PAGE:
I love coffee. It is wonderful. It is the sweet nectar of 6.30am alarm clocks and three hour lectures. My blog isn’t called becoming a doctor one cup of coffee at a time because I thought that it sounded like a snappy title, and my seventy-third thing (people who suggest that I should try giving up coffee [for Lent] are underestimating how much of a raging bitch I would be without my coffee) isn’t actually a joke.
In my world, there are four types of outpatient clinic:
1) The type where they take a proper break. There will be much coffee and a tray of nice things from the wee cafe, and the consultants will try to persuade you to take just one more cake. I have come across only one such clinic (and liked it so much that I went back five times).
2) The type where coffee is inhaled during the clinic. This category is very broad. It includes any clinics where the first question anyone asks when you arrive is how you take your coffee, any clinics where someone brings in a coffee for you halfway through the list, and any clinics where you are simply pointed at the kettle and told to help yourself. In the nicer ones, there are sometimes biscuits. This accounts for almost all of the outpatient clinics I have ever been to.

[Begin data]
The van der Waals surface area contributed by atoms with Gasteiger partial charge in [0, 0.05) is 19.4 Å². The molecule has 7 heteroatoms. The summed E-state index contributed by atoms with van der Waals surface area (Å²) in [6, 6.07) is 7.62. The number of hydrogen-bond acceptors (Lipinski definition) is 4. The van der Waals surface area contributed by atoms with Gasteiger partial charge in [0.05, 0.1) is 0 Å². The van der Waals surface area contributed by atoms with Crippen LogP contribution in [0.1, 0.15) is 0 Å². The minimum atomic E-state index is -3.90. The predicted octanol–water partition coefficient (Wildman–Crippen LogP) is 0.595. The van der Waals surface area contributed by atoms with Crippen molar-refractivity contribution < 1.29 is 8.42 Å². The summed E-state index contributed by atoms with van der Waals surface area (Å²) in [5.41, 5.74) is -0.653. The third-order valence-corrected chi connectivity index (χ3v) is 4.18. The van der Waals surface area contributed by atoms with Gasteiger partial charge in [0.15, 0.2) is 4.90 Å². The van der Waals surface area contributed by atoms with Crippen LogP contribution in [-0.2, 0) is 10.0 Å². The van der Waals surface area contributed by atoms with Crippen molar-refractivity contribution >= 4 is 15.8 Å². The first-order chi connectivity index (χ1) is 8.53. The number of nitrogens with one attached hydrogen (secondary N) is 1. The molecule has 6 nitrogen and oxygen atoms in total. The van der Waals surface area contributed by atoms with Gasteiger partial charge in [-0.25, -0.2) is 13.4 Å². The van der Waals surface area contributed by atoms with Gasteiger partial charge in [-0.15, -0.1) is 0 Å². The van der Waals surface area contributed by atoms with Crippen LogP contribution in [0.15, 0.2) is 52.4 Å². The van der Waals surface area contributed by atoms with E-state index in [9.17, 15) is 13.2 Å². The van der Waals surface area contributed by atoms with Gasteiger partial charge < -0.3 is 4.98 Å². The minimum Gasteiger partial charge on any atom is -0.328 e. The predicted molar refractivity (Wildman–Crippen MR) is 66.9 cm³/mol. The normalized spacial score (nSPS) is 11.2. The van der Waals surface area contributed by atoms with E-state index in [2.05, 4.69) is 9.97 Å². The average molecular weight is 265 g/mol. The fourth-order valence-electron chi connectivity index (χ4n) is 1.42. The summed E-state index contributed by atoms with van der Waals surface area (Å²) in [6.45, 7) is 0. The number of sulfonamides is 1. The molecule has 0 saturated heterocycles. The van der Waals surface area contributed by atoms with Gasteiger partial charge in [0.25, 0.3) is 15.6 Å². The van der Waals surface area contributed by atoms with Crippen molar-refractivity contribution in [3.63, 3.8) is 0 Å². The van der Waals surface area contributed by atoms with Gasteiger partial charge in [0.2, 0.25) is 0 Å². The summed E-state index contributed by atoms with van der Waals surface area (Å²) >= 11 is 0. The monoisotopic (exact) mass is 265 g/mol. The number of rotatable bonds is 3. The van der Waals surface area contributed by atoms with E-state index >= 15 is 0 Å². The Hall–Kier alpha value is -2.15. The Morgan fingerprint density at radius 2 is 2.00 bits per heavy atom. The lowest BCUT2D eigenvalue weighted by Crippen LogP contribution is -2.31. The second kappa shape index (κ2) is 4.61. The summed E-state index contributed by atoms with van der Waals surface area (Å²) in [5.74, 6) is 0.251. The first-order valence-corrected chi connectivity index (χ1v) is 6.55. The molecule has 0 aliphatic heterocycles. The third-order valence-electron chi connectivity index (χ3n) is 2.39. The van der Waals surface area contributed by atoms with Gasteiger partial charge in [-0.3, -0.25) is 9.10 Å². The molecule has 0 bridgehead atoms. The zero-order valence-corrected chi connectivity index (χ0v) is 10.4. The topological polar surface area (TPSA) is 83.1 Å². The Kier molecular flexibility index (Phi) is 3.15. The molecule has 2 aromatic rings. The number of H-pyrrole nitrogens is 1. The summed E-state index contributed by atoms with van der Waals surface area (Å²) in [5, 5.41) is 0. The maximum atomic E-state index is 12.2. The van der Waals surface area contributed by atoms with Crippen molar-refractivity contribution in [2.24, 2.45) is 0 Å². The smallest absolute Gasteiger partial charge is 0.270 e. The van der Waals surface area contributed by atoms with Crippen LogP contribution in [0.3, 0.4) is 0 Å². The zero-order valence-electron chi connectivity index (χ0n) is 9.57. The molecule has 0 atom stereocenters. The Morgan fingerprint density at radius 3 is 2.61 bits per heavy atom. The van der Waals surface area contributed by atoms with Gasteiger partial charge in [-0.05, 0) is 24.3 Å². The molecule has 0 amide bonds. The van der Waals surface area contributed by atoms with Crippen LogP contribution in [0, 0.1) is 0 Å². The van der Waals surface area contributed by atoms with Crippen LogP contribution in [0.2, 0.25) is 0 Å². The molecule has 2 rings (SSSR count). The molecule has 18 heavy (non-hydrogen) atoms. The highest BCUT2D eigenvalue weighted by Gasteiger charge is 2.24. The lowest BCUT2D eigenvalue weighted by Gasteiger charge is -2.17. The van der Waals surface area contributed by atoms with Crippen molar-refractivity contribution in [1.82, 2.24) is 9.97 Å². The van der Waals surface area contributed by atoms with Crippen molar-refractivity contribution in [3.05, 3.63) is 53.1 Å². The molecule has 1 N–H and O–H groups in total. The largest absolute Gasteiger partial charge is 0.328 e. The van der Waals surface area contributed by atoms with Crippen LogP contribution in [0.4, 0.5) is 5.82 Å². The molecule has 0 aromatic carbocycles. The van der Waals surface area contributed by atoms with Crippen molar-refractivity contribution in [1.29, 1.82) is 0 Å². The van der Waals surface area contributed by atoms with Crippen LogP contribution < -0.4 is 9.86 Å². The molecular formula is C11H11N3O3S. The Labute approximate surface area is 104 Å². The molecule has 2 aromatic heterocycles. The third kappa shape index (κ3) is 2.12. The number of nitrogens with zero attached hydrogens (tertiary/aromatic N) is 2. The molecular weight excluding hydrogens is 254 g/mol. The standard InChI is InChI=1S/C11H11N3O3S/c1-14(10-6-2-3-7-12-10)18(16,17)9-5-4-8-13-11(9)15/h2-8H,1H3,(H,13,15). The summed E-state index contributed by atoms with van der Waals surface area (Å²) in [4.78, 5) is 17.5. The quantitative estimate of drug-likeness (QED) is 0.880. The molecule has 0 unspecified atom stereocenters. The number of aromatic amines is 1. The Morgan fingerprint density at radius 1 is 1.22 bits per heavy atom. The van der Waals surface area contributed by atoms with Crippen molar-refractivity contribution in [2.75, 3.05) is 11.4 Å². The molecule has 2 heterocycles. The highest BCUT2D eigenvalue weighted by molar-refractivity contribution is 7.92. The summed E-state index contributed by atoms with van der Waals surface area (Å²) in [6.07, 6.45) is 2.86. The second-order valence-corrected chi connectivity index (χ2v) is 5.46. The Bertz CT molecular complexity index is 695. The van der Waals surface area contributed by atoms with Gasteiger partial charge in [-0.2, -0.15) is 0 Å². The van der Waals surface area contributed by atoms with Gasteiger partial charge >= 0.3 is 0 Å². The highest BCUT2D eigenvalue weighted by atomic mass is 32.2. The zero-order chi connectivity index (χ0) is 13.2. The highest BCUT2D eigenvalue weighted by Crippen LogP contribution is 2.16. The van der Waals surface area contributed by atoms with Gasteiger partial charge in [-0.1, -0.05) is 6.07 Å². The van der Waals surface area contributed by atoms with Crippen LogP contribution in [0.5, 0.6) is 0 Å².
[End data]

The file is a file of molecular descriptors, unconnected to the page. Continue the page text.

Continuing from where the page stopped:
3) The type where there is no coffee. These are quite often fracture clinics.
4) The type where they take a proper break but are apparently not that keen on medical students. The consultant drinks his coffee and eats his ginger snap while the four medical students are not allowed such things and must sit, coffeeless and biscuitless, and watch him. This type of clinic is also known as the sixth circle of hell.
Now playing: The Hilliard Ensemble – Ave Maris Stella